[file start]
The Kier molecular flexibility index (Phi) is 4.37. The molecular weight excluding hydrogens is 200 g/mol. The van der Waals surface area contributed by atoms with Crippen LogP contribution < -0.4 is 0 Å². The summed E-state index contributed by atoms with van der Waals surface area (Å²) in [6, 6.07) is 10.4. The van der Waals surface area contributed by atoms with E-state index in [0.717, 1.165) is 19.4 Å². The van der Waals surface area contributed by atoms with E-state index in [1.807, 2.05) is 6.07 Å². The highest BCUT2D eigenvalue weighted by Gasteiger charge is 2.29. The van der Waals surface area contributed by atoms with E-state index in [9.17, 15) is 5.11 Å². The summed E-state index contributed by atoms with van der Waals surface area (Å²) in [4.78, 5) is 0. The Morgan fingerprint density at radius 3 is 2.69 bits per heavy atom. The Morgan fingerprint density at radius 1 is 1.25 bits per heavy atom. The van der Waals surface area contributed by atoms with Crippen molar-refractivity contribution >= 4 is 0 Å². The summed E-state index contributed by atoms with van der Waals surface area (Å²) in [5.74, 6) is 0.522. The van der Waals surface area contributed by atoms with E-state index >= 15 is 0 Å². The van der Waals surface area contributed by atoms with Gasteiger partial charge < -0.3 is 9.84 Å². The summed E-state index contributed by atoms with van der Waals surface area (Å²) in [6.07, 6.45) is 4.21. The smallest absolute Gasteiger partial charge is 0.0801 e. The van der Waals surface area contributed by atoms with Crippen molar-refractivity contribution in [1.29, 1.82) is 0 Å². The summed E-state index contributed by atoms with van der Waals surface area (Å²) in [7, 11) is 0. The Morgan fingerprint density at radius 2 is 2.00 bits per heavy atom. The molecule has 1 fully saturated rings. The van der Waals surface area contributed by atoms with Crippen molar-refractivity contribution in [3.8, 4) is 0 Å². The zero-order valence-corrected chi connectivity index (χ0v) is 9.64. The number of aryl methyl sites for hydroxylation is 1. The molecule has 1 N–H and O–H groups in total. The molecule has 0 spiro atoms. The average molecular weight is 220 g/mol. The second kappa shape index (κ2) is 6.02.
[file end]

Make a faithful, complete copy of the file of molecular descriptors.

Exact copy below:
The Kier molecular flexibility index (Phi) is 4.37. The molecular weight excluding hydrogens is 200 g/mol. The van der Waals surface area contributed by atoms with Crippen LogP contribution < -0.4 is 0 Å². The summed E-state index contributed by atoms with van der Waals surface area (Å²) in [6, 6.07) is 10.4. The van der Waals surface area contributed by atoms with E-state index in [0.717, 1.165) is 19.4 Å². The van der Waals surface area contributed by atoms with E-state index in [1.807, 2.05) is 6.07 Å². The highest BCUT2D eigenvalue weighted by Gasteiger charge is 2.29. The van der Waals surface area contributed by atoms with E-state index in [9.17, 15) is 5.11 Å². The summed E-state index contributed by atoms with van der Waals surface area (Å²) in [4.78, 5) is 0. The Morgan fingerprint density at radius 3 is 2.69 bits per heavy atom. The Morgan fingerprint density at radius 1 is 1.25 bits per heavy atom. The van der Waals surface area contributed by atoms with Crippen molar-refractivity contribution >= 4 is 0 Å². The summed E-state index contributed by atoms with van der Waals surface area (Å²) in [5.74, 6) is 0.522. The van der Waals surface area contributed by atoms with E-state index >= 15 is 0 Å². The van der Waals surface area contributed by atoms with Gasteiger partial charge < -0.3 is 9.84 Å². The summed E-state index contributed by atoms with van der Waals surface area (Å²) in [6.07, 6.45) is 4.21. The smallest absolute Gasteiger partial charge is 0.0801 e. The van der Waals surface area contributed by atoms with Crippen molar-refractivity contribution in [1.29, 1.82) is 0 Å². The summed E-state index contributed by atoms with van der Waals surface area (Å²) in [7, 11) is 0. The Morgan fingerprint density at radius 2 is 2.00 bits per heavy atom. The molecule has 1 fully saturated rings. The van der Waals surface area contributed by atoms with Crippen molar-refractivity contribution in [3.8, 4) is 0 Å². The zero-order valence-corrected chi connectivity index (χ0v) is 9.64. The number of aryl methyl sites for hydroxylation is 1. The molecule has 1 N–H and O–H groups in total. The molecule has 0 spiro atoms. The average molecular weight is 220 g/mol. The second kappa shape index (κ2) is 6.02.